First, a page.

“Morrisons is reporting a tentative recovery in sales and the brand is investing in its store portfolio, particularly in the South East. This investment appears to be paying dividends, both overall and at a regional level”, says Ahmed.
However, although the research demonstrates that effort affects the extent to which customers feel loyalty to a brand, it is just one aspect of a brand’s overall delivery.
Rational factors, such as offering the best value and opening hours that suit consumers’ needs, as well as emotional factors, such as feeling like a brand cares about its customers and having the best quality groceries possible, are also extremely important.
The research shows that at 39 per cent, effort is the largest and therefore most important individual ingredient in supermarket shopping experiences.
However, the rational and emotional categories still account for 61 per cent between them, which indicates that, although important, effort should not be the only consideration for brands looking to get ahead.
Waitrose and M&S divide shoppers. Although at least half of those in the survey think these retailers are ‘low effort’, both are also considered ‘high effort’ by around a quarter of shoppers.
Although 58 per cent of consumers say that M&S stores are clean and tidy, better rated than any other supermarket, only 17 per cent say it does not ‘take any longer than necessary to get what I need’ and only 24 per cent that ‘it is easy to find my way around the store’. These ratings are lower than any other supermarket in the study.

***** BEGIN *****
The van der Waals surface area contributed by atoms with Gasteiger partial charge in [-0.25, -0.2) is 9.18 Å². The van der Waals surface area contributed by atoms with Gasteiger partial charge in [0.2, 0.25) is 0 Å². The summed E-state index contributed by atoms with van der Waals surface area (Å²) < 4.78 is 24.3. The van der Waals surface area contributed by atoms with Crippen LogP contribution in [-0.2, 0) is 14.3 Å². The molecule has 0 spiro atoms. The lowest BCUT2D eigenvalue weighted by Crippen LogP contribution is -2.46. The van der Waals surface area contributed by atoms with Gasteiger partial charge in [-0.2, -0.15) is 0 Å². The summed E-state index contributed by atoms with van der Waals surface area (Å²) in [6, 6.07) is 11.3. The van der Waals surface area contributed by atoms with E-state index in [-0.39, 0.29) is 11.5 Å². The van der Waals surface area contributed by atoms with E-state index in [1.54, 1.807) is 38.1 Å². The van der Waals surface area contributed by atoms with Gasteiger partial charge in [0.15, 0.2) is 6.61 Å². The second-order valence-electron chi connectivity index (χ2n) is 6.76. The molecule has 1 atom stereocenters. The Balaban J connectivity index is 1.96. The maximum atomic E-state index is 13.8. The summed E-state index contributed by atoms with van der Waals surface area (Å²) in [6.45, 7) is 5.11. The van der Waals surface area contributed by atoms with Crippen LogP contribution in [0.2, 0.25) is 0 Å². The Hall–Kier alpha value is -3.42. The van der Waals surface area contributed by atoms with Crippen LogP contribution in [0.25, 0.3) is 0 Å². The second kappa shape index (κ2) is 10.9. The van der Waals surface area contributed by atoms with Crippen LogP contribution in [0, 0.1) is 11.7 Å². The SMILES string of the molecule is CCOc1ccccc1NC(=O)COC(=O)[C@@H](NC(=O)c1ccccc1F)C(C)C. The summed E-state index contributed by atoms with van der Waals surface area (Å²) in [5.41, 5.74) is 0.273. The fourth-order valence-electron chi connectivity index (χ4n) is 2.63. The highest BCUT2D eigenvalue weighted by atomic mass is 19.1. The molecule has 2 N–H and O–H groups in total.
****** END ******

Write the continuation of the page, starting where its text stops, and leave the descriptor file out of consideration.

“M&S has emerged as one of the highest effort supermarkets,” explains Ahmed. ”The main obstacle is simply the length of time it takes to complete a shop, and this isn’t helped by problems with navigation around the store and checkout queues.”
“These issues detract from what could otherwise be a great experience, considering that M&S is perceived to offer the cleanest and tidiest overall store environment, staff are considered to be among the most helpful, and the shelves well stocked.”
However, M&S is strong in both rational and emotional dimensions, with 48 per cent saying food is always fresh and well within use-by dates and 46 per cent saying ‘I feel like I am buying the best quality groceries/goods possible.’
Similarly, Waitrose performs well on emotional dimensions, as well as effort. Forty-eight per cent of consumers in the poll agree that staff are polite and helpful and 44 per cent say ‘staff look like they want to do a good job.’
“In line with brand positioning, Waitrose excels on the emotional dimensions, as well as customer effort; the bigger brands reap the rewards of scale, with top performances on rational factors such as opening hours and the range of basic groceries on offer,” says Ahmed.
Aldi, Lidl, Tesco, Sainsbury’s and Asda are all strong on rational dimensions. For example, 52 per cent of consumers agree that Aldi offers the best prices and 45 percent think it offers good deals and discounts.
Clearly, retailers must think carefully about the effort it takes consumers to shop in their stores, but must also ensure that any changes to improve this are not made at the expense of emotional and rational dimensions.